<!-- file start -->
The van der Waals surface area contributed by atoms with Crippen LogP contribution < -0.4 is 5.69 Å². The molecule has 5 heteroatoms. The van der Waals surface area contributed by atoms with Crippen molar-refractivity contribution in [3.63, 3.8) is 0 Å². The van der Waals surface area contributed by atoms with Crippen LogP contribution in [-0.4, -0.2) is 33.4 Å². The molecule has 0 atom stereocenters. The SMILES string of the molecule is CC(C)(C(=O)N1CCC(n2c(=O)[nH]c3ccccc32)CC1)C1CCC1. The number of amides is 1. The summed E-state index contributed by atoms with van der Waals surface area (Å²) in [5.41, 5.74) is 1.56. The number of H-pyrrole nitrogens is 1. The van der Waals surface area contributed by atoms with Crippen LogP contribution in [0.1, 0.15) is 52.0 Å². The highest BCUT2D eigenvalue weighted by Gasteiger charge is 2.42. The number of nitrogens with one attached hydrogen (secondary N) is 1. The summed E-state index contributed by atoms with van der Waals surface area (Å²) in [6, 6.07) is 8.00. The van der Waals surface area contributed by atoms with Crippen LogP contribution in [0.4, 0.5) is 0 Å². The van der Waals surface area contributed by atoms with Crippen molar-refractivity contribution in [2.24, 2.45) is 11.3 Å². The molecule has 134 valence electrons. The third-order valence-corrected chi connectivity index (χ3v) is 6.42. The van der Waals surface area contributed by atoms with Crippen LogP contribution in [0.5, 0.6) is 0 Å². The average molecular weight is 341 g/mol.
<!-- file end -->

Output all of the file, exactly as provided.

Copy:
The van der Waals surface area contributed by atoms with Crippen LogP contribution < -0.4 is 5.69 Å². The molecule has 5 heteroatoms. The van der Waals surface area contributed by atoms with Crippen molar-refractivity contribution in [3.63, 3.8) is 0 Å². The van der Waals surface area contributed by atoms with Crippen LogP contribution in [-0.4, -0.2) is 33.4 Å². The molecule has 0 atom stereocenters. The SMILES string of the molecule is CC(C)(C(=O)N1CCC(n2c(=O)[nH]c3ccccc32)CC1)C1CCC1. The number of amides is 1. The summed E-state index contributed by atoms with van der Waals surface area (Å²) in [5.41, 5.74) is 1.56. The number of H-pyrrole nitrogens is 1. The van der Waals surface area contributed by atoms with Crippen LogP contribution in [0.1, 0.15) is 52.0 Å². The highest BCUT2D eigenvalue weighted by Gasteiger charge is 2.42. The number of nitrogens with one attached hydrogen (secondary N) is 1. The summed E-state index contributed by atoms with van der Waals surface area (Å²) in [6, 6.07) is 8.00. The van der Waals surface area contributed by atoms with Crippen LogP contribution in [0.4, 0.5) is 0 Å². The van der Waals surface area contributed by atoms with Crippen molar-refractivity contribution in [2.24, 2.45) is 11.3 Å². The molecule has 134 valence electrons. The third-order valence-corrected chi connectivity index (χ3v) is 6.42. The van der Waals surface area contributed by atoms with Crippen LogP contribution in [0.5, 0.6) is 0 Å². The average molecular weight is 341 g/mol.